You can browse individual categories in the app as well as tap on a specific location to view it on the map. There are several visual and functional details worth appreciating here. For starters, you can group locations by discovered or undiscovered, by region, or by notes. One of the key features of Travel Guide is, in fact, the ability to add generalized ‘quick notes’ or notes tied to a specific location. For instance, if you spot something by a stable but want to come back to it later, you can add a note for that stable’s location, which you’ll find later in that stable’s detail page.

In location pages, you’ll also find coordinates (the app also lets you manually navigate to a location by pasting its coordinates) and useful links to open YouTube or Google searches for the selected location. The latter is an especially nice touch if you’re having trouble solving a shrine and want to check out its solution on YouTube.1

Location pages include coordinates, a notes field, and useful links to solve shrines.

Location pages include coordinates, a notes field, and useful links to solve shrines.

I haven’t taken advantage of setting manual pins in the map yet, but that’s another option supported by Travel Guide. Personally, I tend to manually discover locations with the camera button and add notes to specific location pages. If I’m playing the game and want to save a note quickly, I use the catch-all Quick Note feature – which is also available as a Shortcuts action – and worry about organizing notes by location later.

In addition to how the map and note-taking systems work, what I like about Travel Guide is the fact that it’s a great platform citizen on iPhone and iPad. The whole UI is heavily inspired by Apple’s Maps app with a bottom-oriented panel that is easy to operate with your thumb and expands to reveal categories and locations. On iPad, the panel looks just like the Maps one, and I actually find its behavior superior to Apple’s app since it supports two expanded states as opposed to Apple’s one. The use of pull-down menus, overlays to switch between map layers, and transitions between the different sections of the app are excellent.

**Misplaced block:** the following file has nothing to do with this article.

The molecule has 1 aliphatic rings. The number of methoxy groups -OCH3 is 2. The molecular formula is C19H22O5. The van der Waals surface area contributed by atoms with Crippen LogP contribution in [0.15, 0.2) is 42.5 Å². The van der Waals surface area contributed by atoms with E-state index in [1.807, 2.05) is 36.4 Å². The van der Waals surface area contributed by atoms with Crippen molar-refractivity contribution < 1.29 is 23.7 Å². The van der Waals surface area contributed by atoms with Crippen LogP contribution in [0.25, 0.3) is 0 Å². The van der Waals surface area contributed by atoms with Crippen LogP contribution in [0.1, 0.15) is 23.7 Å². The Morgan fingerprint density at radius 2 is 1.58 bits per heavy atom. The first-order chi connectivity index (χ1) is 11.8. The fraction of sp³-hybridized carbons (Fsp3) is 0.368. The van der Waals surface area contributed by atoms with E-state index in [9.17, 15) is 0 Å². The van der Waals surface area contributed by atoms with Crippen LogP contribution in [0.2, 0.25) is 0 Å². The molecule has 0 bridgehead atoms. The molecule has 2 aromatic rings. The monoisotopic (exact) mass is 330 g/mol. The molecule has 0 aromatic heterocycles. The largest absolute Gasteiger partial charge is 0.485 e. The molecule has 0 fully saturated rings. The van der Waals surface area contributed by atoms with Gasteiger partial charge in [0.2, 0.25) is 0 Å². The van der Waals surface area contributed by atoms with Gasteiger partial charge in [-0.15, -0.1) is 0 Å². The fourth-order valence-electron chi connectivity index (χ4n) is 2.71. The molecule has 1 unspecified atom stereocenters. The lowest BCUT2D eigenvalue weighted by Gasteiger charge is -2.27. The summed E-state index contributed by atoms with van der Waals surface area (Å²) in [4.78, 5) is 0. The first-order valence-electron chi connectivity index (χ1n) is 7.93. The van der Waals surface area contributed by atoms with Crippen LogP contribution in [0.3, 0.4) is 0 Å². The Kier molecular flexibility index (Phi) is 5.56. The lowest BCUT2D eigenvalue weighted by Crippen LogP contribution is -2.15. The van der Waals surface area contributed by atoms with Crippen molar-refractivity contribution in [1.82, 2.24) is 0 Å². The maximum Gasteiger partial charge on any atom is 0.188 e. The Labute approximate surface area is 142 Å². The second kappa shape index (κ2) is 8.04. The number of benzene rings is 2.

TotK Travel Guide for iPad; the app syncs with iCloud.

TotK Travel Guide for iPad; the app syncs with iCloud.

That said, this is a first version of Travel Guide, and there are some aspects of the experience I’d like to see improved. Right now, Travel Guide lacks any sort of database for items and armor, which I hope is something the developer plans to add in a future update (it’s a big effort, so I understand it may take a while). I’d like to see native support for images (sometimes I want to save a screenshot someone shared online for future reference) as well as the ability to format my notes in Markdown. I often find myself saving videos about interesting Zonai builds from YouTube, but when I paste those into Travel Guide, they’re not formatted as rich links. Lastly, I’d like the ability to pin specific notes to the top of the Notes view, like I can in Apple’s Notes app.

Based on Jeffrey’s track record with the Animal Crossing Travel Guide, I’m very optimistic about the future of TotK Travel Guide, which has replaced my rudimentary note-taking system in the Notes app for Tears of the Kingdom. If you’re loving the game as much as I am and plan to keep playing it for hundreds of hours this year, I can’t recommend the app enough.

TotK Travel Guide is free to download on the App Store; a $3.99, one-time In-App Purchase unlocks all features of the app.

  1. I do think, however, that YouTube links should open in the YouTube app if installed rather than Safari. I hope the developer fixes this. ↩︎